Some of Maharashtra’s IBAs lie in already protected zones such as Pench or Tadoba, while the government is attempting to enlist others like Navegaon as a Ramsar site (which will give the wetlands international importance).
However, several others are yet to gain government protection. In fact, the Maharashtra State Tourism Department (MTDC) plans to build an amusement park and offer boat rides at Nashik district’s Gangapur Dam area, an IBA which sees thousands of migratory birds every year. “This is appalling and mustn’t be allowed to happen. Developmental projects are the biggest challenges faced by conservationists. Overgrazing is another problem in the grasslands.
Luckily, hunting and poaching isn’t as much of a challenge in Maharashtra,” opines Kasambe.
Nilgiri Wood Pigeon
Apart from Gangapur Dam, Kasambe identifies Sewri and Thane creek in Mumbai, home to more than one lakh birds, as being in need of attention. Ozar and Wani grasslands, he believes, ought to be allotted status of a sanctuary. Of the seven newly identified spots, four lie unprotected. “We have begun advocacy for a few of these sites. We have written letters to the concerned departments about Hatnur dam, Mahendri and Ujjani. At Hatnur, we are also working with a local organisation, helping them to follow up with the government,” offers the ornithologist, who believes that the Amboli-Tilari reserve forest ought to be turned into a sanctuary.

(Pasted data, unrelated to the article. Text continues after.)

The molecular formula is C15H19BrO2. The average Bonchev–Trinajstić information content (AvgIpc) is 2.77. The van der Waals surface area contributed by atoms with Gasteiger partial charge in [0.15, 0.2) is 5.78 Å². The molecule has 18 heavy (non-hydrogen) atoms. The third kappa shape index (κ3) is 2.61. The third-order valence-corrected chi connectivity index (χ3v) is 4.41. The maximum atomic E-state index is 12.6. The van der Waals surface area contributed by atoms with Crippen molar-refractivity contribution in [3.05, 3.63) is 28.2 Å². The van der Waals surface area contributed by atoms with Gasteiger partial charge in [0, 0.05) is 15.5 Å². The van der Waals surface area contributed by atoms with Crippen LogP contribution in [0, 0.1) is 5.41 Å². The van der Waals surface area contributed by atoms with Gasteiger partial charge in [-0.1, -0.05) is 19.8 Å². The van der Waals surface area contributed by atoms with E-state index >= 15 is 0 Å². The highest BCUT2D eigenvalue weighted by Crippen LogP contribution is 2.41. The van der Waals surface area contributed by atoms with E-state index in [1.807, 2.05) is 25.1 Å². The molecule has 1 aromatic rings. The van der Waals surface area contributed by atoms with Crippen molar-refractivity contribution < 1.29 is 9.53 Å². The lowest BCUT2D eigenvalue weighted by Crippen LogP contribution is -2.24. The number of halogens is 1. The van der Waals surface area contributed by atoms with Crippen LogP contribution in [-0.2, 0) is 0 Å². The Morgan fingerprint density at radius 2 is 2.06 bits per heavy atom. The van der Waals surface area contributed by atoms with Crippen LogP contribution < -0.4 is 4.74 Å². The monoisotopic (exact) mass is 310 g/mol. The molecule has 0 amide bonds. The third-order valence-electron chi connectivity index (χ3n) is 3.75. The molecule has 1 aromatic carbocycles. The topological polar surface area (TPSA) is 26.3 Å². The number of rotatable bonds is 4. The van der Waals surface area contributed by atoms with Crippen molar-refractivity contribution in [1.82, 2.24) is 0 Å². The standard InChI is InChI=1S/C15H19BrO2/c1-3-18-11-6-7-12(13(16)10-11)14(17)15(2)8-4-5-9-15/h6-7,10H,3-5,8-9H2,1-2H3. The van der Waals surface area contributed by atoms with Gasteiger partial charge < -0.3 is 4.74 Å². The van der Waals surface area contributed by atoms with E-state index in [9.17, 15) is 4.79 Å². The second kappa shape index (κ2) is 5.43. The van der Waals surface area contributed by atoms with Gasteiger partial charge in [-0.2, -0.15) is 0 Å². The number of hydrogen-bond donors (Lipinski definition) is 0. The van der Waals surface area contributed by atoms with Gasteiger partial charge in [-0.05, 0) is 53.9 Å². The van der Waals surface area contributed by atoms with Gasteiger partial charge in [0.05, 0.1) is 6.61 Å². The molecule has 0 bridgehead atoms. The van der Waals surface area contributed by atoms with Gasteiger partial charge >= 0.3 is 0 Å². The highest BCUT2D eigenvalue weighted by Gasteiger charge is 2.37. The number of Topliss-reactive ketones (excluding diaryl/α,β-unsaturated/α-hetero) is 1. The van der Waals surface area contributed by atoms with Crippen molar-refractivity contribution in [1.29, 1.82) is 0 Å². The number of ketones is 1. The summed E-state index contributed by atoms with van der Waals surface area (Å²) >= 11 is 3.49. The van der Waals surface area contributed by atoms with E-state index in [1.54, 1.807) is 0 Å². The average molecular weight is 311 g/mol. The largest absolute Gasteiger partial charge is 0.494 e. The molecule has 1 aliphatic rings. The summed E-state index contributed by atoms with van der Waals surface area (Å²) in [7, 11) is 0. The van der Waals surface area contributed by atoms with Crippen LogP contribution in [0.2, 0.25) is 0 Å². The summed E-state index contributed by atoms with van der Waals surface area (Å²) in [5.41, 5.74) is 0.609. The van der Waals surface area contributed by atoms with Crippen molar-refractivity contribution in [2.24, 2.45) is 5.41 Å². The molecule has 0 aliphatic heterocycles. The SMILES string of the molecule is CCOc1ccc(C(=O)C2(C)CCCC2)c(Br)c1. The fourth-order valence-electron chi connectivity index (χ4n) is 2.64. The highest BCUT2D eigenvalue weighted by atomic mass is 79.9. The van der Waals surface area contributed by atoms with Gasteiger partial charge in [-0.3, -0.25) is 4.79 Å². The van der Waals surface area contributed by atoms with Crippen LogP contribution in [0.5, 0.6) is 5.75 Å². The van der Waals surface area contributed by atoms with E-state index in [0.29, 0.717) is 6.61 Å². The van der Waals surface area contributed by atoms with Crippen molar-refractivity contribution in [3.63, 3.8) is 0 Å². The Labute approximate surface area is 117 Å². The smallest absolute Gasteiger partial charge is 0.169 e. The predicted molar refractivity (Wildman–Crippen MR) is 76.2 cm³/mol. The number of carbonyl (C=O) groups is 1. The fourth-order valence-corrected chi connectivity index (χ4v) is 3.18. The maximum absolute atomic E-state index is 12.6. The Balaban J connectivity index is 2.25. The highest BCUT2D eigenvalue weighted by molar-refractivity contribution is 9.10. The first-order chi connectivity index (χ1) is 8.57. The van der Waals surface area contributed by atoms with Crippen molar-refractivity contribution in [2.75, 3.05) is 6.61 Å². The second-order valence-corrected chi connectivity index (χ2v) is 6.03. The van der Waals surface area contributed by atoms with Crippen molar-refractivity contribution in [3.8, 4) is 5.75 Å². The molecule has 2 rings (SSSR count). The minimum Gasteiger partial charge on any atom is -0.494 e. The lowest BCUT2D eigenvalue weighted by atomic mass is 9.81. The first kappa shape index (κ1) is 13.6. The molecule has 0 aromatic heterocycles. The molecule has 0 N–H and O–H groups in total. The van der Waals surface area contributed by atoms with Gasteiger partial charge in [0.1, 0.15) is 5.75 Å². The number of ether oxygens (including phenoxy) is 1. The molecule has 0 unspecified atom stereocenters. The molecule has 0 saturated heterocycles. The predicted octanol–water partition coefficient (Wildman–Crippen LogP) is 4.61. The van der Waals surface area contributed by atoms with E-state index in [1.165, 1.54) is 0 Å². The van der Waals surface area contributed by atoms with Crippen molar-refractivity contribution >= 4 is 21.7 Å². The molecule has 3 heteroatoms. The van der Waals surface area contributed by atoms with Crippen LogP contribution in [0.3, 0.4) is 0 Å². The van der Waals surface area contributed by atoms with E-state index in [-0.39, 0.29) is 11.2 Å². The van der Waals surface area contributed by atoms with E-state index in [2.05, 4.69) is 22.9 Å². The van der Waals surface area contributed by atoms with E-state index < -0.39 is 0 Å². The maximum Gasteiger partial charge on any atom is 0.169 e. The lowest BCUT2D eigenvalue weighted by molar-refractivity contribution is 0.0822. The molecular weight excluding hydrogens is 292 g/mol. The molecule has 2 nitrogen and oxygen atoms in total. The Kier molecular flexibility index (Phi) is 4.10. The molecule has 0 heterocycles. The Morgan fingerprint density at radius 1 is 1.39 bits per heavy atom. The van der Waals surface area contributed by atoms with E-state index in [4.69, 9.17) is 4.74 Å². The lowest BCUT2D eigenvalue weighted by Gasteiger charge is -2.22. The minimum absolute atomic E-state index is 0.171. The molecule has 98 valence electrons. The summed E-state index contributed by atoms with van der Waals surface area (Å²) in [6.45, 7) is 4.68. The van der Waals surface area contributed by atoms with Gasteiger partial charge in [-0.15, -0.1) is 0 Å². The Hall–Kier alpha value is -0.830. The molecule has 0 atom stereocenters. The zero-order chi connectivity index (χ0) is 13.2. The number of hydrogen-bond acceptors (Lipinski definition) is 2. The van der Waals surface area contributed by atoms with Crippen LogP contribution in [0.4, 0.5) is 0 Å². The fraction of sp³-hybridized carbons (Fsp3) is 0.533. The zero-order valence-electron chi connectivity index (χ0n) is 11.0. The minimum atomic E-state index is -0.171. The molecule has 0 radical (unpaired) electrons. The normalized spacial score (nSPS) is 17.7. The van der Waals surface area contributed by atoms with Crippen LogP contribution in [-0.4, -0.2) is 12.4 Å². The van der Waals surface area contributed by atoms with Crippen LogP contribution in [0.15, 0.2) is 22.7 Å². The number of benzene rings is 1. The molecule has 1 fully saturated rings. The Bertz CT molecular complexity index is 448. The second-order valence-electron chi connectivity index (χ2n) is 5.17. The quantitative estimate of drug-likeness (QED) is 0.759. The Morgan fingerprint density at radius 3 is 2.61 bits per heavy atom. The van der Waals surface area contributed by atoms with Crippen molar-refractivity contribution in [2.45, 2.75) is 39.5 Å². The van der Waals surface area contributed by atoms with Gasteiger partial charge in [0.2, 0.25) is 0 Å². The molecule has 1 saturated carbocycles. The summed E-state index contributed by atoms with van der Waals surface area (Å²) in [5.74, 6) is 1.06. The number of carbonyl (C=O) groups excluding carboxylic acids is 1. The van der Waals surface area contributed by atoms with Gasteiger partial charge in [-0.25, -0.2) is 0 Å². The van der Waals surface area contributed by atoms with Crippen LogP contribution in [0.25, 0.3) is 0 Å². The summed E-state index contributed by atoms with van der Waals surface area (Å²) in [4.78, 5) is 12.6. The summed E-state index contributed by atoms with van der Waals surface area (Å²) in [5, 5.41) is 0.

Kasambe, like most other conservationists, keenly encourages responsible tourism. “Of course I’d encourage people to visit these sites, that’s how we get help to monitor sites,” he laughs, explaining how he gets visitors to tell him about the birds they spotted. Kasambe, who has visited Phansad, Pench, Mahendri, Hatnur dam, gives you some tips about which birds to look out for on your next trip to these IBAs.
Nestled in the Western Ghats in southern Maharasthra, this unprotected zone is near Belgaum in the Kohlapur district. It is home to several threatened species that are endemic to the Western Ghats, such as Malabar Pied Hornbills, Grey Indian Hornbill and Dark Fronted Dabbler.
Chandoli National Park The national park is home to the biggest hornbill — the Great Pied Hornbill. You could also spot the Malabar Pied Hornbill, Nilgiri Wood Pigeon, Rufous Dabbler and the Sri Lankan Frog Mouth.
More than 30,000 birds congregate in the winter at Hatnur, in Jalgaon district. It hosts several threatened species including the Ferruginous Duck and Painted Storks in large numbers.
Mahendri Reserve Forest
This forest near Nagpur is crucial for the presence of its one recorded Forest Owlet, a critically endangered bird.
Pench National Park
This tiger reserve is home to White-Backed Vultures, Malabar Pied Hornbills and Grey Headed Fish Eagles.
Phansad Wildlife Sanctuary
This sanctuary will allow you to spot Malabar Grey and Pied Hornbills, Nilgiri Wood Pigeons and Malabar Trogon.
Located in Solapur district, this dam hosts 160 species including Painted Storks, Black-Headed Ibis, Lesser and greater flamingos.